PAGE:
In response to the Native-ity scene, Dr. M requests clarification of the Christmas Pickle, which her catalog claims is "an old German tradition," and she suspects is... not.
Miss Bender gleefully rubs her hands together (you know perfectly well Miss Bender's alter ego could never perform such an act, but she will let Miss Bender do so for poetic license), cracks her knuckles (oh yes, she does indeed do that) and grabs the threads.
Terry's Village writes, "European tradition dictates that the pickle is to be hidden in your decorated Christmas tree, and the first child to find the pickle is rewarded with an extra gift from Santa."
1. You would think Europe's track record on dictating would be a turnoff
2. You are perhaps thinking of the Afikoman.
If you hadn't been so zealously dictating things, Europe, you might know that.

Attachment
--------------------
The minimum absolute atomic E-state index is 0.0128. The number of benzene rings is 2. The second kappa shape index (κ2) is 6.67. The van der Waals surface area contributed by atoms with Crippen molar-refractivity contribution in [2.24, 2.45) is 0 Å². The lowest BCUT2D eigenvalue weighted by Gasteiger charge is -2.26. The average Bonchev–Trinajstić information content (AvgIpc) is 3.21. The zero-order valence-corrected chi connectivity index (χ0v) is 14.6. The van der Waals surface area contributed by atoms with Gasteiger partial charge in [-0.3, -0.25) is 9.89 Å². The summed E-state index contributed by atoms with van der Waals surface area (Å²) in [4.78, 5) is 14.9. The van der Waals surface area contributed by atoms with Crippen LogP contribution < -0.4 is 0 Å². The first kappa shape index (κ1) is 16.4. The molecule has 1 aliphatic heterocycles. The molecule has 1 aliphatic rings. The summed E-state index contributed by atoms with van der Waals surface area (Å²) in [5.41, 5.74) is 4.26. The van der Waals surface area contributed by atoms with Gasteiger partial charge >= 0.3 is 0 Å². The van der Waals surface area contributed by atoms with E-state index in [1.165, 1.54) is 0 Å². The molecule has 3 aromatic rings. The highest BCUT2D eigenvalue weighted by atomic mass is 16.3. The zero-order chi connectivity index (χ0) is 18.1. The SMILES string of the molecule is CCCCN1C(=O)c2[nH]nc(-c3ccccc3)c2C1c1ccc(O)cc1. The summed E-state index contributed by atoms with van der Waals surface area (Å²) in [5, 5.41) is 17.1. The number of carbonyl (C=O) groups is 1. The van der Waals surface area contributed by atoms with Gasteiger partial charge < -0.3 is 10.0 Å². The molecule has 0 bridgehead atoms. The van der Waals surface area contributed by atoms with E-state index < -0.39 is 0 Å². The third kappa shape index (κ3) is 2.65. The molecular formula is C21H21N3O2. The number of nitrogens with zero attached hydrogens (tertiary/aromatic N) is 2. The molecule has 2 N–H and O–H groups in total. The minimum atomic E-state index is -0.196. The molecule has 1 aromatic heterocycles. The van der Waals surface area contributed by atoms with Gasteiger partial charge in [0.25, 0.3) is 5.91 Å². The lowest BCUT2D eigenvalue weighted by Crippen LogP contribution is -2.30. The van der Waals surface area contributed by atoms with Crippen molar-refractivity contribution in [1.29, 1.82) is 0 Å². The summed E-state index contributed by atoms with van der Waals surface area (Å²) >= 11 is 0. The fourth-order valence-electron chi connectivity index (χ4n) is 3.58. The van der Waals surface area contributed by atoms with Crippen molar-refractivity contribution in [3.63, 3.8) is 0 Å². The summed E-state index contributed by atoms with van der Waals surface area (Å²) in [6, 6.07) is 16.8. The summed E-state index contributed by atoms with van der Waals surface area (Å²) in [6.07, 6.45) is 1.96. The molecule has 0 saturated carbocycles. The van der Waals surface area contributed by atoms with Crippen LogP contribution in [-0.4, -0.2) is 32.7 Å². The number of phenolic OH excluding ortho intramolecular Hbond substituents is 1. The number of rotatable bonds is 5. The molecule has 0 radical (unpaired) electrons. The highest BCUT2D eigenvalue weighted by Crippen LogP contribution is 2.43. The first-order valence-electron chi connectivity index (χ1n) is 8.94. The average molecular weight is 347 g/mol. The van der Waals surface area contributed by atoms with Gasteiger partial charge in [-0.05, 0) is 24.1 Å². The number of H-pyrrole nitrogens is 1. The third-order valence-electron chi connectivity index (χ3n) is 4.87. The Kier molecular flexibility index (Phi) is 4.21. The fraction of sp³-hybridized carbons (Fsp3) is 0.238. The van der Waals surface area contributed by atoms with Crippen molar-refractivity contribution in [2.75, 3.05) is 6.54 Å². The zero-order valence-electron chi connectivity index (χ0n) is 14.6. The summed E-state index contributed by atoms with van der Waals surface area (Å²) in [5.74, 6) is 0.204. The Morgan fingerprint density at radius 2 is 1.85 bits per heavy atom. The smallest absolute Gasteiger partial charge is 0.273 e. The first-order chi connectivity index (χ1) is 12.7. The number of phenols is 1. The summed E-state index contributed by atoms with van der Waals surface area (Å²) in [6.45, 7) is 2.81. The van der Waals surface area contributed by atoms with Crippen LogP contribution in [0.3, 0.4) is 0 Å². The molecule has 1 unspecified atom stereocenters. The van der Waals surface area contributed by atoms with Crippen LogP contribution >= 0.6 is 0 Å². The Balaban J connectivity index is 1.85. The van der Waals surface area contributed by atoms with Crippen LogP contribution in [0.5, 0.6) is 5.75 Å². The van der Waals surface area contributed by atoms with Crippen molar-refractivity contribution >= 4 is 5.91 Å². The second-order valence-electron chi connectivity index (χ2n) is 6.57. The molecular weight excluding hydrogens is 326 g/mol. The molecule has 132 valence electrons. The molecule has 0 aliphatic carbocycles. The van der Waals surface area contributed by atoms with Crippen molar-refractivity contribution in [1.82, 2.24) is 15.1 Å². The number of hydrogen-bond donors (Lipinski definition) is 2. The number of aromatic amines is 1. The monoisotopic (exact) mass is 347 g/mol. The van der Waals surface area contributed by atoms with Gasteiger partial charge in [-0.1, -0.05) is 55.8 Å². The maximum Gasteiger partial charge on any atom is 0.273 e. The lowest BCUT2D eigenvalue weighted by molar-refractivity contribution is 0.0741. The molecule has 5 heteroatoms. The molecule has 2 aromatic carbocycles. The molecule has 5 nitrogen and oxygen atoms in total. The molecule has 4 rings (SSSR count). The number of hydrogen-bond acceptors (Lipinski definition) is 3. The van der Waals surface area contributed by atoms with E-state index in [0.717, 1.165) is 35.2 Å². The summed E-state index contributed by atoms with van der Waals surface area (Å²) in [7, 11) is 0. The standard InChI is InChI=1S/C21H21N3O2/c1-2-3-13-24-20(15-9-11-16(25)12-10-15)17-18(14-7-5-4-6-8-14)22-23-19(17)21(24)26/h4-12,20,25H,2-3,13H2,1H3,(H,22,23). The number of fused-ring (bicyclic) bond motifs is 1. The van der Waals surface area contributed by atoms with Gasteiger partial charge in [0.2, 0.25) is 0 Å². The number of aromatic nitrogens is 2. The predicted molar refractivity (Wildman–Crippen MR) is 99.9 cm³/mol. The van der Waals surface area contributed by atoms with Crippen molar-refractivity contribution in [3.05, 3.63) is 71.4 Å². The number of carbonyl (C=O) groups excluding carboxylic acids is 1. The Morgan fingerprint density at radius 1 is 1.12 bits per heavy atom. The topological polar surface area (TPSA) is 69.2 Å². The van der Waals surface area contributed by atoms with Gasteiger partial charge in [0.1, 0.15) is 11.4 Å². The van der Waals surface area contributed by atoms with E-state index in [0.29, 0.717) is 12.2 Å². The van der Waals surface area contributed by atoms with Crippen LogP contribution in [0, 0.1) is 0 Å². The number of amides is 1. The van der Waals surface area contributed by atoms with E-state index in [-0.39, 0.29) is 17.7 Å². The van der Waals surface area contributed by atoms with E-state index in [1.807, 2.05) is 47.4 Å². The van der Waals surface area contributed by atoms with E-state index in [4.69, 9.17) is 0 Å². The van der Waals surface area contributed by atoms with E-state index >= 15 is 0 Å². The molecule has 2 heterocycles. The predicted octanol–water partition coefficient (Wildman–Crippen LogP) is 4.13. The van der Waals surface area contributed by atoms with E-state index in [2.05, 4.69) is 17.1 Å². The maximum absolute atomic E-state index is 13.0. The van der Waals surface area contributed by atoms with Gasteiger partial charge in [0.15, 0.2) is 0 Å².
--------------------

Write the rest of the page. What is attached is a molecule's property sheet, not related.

About.com contains an article called "German Misnomers, Myths and Mistakes." Myth #11 is Die Weihnachtsgurke. You almost want it to be true, don't you?
Unfortunately, this tale can not be validated by actual Germans. Glass pickle ornaments can be traced to FW Woolworth, who sold them as early as 1880, and they were imported from Germany, where the fashion in glass-blowing also included fruit and bread-shaped ornaments. This being a peak period for Victoriana in the US, when most of our Christmas traditions were defined (thanks for the trees, Prince Albert), it is highly likely that the "German tradition" just made them more marketable.
The Terry's Village pickle is under $5. So start a tradition.
Please also enjoy the Torah Tots webpage of Chanukah games.
Enjoy everything about Torah Tots. Enjoy saying Torah Tots.
Also on the myth list
#10 - Hilter and Jesse Owens - Hitler wasn't there that day.
And FDR didn't invite Owens to the White House either.
Now to unravel that Peppermint pig... (note: "also available - replacement pig" excellent)